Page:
For the Week Ending Jan. 20, 2012
Contact: Dave Warner 202-347-3600
Washington, January 20, 2012 -
NPPC SUBMITS COMMENTS ON EPA’S CAFO RULE
NPPC, along with nearly 90 agricultural organizations, filed two sets of comments with the U.S. Environmental Protection Agency (EPA) Thursday on the Concentrated Animal Feeding Operation (CAFO) Reporting Rule. The first set was signed by a coalition of 88 national, state and local agricultural groups. The second set, submitted on behalf of NPPC and the American Farm Bureau Federation, directly addressed the various legal concerns the organizations have with the rule and the challenges the rule will prompt if and when it is finalized. EPA’s proposed rule would require large livestock and poultry facilities to submit to EPA substantial confidential farm and business information. The CAFO database rule is designed to provide a clearinghouse for activists on the location of farms and was the product of a sweetheart settlement between the Obama administration and anti-animal agriculture activist groups. NPPC voiced concerns that producers will incur substantial legal liability and that in compiling the information, the bio-security of producers’ operations may be compromised. Furthermore, NPPC believes the rule would provide little or no added benefit to improving manure management or protecting water. In December, NPPC Vice President Randy Spronk, a pork producer from Edgerton, Minn., met with Secretary of Agriculture Tom Vilsack and EPA Administrator Lisa Jackson to discuss the pork industry’s concerns with the proposed rule.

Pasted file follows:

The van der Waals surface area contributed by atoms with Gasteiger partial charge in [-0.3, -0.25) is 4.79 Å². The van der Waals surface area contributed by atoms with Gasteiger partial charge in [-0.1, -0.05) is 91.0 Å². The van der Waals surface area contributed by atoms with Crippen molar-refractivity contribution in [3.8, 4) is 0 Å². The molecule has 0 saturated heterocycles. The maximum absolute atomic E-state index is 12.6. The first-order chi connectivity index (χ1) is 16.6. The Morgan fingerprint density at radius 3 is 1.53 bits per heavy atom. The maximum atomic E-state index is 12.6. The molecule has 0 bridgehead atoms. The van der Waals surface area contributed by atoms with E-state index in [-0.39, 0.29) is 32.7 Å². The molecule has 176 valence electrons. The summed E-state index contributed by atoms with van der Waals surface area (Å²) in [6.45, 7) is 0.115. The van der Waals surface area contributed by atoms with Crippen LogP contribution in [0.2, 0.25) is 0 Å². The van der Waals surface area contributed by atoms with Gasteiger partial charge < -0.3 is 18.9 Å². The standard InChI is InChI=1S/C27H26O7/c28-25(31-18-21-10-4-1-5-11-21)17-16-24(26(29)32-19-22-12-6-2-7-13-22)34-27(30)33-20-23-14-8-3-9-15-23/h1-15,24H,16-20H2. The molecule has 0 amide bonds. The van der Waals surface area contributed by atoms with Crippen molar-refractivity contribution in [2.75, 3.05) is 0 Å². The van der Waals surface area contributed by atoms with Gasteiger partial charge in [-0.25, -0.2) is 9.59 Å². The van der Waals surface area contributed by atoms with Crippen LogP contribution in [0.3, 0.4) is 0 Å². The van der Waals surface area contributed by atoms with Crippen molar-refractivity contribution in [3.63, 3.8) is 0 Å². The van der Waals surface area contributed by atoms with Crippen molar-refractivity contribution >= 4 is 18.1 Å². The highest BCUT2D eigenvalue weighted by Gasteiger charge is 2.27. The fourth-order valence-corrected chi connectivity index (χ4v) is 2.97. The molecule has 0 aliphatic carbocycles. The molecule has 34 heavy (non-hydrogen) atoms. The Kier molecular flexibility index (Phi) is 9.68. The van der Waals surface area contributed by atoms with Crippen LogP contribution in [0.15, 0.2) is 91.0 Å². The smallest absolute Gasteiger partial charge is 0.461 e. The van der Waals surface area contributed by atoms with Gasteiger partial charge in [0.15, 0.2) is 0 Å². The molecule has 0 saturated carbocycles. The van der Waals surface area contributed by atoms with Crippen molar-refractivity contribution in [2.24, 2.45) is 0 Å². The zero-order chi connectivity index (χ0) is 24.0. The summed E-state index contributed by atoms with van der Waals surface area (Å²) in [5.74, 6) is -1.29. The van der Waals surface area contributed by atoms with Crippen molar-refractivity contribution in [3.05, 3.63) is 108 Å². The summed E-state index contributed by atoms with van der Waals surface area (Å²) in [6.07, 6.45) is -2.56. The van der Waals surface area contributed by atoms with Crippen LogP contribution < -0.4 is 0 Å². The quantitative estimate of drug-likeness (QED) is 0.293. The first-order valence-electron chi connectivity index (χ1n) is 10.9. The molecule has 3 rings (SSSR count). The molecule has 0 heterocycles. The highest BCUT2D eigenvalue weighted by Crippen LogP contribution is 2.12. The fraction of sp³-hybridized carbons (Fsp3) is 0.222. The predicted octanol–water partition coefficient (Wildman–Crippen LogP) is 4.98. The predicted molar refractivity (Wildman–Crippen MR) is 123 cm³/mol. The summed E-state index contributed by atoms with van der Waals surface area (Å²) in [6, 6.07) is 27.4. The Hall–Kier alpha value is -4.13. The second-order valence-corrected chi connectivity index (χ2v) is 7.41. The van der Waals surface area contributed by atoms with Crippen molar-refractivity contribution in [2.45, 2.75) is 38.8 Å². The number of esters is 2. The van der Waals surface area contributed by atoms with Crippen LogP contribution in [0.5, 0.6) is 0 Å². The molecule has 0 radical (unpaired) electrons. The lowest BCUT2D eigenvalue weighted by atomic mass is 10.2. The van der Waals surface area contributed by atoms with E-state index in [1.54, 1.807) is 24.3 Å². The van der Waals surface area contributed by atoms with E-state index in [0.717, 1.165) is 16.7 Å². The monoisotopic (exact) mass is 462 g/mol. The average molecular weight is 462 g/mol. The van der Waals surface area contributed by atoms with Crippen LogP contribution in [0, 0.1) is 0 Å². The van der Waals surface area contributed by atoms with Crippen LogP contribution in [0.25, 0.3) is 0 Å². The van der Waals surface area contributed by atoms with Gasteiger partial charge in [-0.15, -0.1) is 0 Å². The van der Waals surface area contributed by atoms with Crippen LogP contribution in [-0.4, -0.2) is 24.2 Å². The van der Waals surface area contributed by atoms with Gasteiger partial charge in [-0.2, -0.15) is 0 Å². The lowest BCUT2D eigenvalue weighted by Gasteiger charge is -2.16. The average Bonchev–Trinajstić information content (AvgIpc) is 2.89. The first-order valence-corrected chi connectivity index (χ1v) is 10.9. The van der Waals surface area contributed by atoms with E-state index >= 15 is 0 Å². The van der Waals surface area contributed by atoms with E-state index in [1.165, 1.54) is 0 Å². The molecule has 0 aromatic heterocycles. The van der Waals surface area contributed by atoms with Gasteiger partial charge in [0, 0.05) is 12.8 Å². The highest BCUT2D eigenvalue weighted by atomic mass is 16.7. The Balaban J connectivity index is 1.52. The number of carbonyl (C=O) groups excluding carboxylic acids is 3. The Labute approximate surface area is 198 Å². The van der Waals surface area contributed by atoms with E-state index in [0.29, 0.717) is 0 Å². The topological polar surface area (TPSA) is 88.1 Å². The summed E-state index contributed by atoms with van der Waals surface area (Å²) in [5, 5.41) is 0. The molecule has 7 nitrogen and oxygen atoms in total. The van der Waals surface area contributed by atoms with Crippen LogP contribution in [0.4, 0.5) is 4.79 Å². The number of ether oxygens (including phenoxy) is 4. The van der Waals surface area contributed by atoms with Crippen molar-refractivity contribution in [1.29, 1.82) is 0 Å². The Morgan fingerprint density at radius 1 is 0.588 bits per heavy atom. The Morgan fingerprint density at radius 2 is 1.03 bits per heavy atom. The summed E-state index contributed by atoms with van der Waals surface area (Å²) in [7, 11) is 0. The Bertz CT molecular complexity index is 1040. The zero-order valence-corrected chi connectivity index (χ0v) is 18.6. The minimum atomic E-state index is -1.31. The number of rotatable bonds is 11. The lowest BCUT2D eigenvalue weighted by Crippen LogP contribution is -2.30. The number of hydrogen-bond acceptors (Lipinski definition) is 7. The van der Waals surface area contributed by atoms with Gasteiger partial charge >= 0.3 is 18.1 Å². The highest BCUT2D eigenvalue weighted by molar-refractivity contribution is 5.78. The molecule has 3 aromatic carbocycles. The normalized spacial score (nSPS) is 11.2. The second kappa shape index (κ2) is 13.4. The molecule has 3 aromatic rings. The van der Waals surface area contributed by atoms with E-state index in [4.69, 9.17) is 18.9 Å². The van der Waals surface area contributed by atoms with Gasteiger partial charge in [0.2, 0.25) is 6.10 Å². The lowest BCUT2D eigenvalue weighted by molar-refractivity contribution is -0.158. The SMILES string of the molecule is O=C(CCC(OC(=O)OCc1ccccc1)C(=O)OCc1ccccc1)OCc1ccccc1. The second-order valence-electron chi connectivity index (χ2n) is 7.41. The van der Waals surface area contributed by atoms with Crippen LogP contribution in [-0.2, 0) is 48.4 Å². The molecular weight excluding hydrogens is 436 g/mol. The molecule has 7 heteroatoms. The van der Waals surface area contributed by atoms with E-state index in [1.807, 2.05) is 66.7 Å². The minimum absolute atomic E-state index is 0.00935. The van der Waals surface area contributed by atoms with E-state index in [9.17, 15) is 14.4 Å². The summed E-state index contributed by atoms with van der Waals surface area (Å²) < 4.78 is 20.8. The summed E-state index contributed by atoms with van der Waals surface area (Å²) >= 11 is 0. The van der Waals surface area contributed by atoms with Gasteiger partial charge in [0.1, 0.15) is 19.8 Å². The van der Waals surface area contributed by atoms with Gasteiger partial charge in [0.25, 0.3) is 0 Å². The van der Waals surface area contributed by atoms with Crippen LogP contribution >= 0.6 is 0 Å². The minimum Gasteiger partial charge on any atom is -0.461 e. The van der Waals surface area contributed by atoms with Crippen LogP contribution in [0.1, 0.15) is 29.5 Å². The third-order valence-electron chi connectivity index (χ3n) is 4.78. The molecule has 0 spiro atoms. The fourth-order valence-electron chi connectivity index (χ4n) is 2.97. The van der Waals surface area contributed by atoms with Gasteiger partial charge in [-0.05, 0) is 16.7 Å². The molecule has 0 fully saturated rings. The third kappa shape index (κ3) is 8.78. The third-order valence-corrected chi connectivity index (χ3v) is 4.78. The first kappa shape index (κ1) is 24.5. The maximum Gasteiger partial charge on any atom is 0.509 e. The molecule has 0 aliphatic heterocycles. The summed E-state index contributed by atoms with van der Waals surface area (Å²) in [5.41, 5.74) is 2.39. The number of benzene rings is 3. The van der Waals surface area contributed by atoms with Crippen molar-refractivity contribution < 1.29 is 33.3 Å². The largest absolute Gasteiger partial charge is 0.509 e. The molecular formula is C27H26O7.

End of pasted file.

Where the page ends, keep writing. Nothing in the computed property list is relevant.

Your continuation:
PRESIDENT OBAMA OUTLINES PLAN TO REORGANIZE TRADE AGENCIES
President Obama Jan. 13 outlined a plan to consolidate six federal government agencies and departments that focus on business and trade. The president proposed consolidating the Office of the U.S. Trade Representative (USTR), the Small Business Administration, the Export-Import Bank, the Overseas Private Investment Corporation, the U.S. Trade and Development Agency and the U.S. Department Commerce’s core business and trade functions into a single cabinet-level department focused on trade and expanding market opportunities for U.S. businesses. Notably, the plan would eliminate USTR as a separate agency under the Executive Office of the President. USTR negotiates, enforces and administers the U.S. trade agreements program, as well as coordinates with different entities within the federal government, such as the Department of Agriculture, that have specialized roles in trade. NPPC is opposed to eliminating USTR as a separate, cabinet level agency.
U.S. PORK EXPORTS ON TRACK TO REACH $6 BILLION FOR 2011
Export data from the U.S. Department of Agriculture for November show that U.S. pork exports are on track to reach a record $6 billion for 2011. November also was a record month for exports with 217,000 metric tons (MT), valued at $598 million, exported globally. The 2011 estimated export value per pig rose 25 percent over 2010 to $55 per pig. In the first 11 months of 2011, the United States has exported 2,039,579 MT valued at $5.5 billion. Year-to-date volume exports have almost exceeded the record set in 2008 of 2,052,314 MT. These record numbers have been driven by strong demand in China, South Korea, Japan and Canada.
USDA APPROVES BRAZILIAN PORK FOR EXPORT TO U.S.